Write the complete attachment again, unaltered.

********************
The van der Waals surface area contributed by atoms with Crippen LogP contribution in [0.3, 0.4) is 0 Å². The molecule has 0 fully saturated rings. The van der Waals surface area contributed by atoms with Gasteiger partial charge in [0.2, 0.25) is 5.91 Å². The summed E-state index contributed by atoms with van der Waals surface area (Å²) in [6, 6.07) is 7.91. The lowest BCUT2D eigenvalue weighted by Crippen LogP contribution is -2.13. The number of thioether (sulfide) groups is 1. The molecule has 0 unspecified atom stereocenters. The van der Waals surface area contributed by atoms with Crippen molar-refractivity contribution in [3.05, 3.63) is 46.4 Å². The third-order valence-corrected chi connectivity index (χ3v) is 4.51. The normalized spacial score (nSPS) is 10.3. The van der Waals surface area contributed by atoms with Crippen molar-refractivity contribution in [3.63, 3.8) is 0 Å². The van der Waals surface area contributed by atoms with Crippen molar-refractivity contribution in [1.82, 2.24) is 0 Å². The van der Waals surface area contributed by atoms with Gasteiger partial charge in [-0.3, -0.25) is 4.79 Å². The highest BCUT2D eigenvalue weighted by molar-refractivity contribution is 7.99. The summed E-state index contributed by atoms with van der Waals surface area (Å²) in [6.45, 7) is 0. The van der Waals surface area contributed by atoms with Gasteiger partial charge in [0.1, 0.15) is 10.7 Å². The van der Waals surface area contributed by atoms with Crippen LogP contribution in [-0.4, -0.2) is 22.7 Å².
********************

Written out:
The van der Waals surface area contributed by atoms with Crippen LogP contribution in [0.3, 0.4) is 0 Å². The molecule has 0 fully saturated rings. The van der Waals surface area contributed by atoms with Gasteiger partial charge in [0.2, 0.25) is 5.91 Å². The summed E-state index contributed by atoms with van der Waals surface area (Å²) in [6, 6.07) is 7.91. The lowest BCUT2D eigenvalue weighted by Crippen LogP contribution is -2.13. The number of thioether (sulfide) groups is 1. The molecule has 0 unspecified atom stereocenters. The van der Waals surface area contributed by atoms with Crippen molar-refractivity contribution in [3.05, 3.63) is 46.4 Å². The third-order valence-corrected chi connectivity index (χ3v) is 4.51. The normalized spacial score (nSPS) is 10.3. The van der Waals surface area contributed by atoms with Crippen molar-refractivity contribution in [3.63, 3.8) is 0 Å². The van der Waals surface area contributed by atoms with Crippen molar-refractivity contribution in [1.82, 2.24) is 0 Å². The van der Waals surface area contributed by atoms with Gasteiger partial charge in [-0.3, -0.25) is 4.79 Å². The highest BCUT2D eigenvalue weighted by molar-refractivity contribution is 7.99. The summed E-state index contributed by atoms with van der Waals surface area (Å²) in [6.45, 7) is 0. The van der Waals surface area contributed by atoms with Gasteiger partial charge in [0.1, 0.15) is 10.7 Å². The van der Waals surface area contributed by atoms with Crippen LogP contribution in [-0.4, -0.2) is 22.7 Å².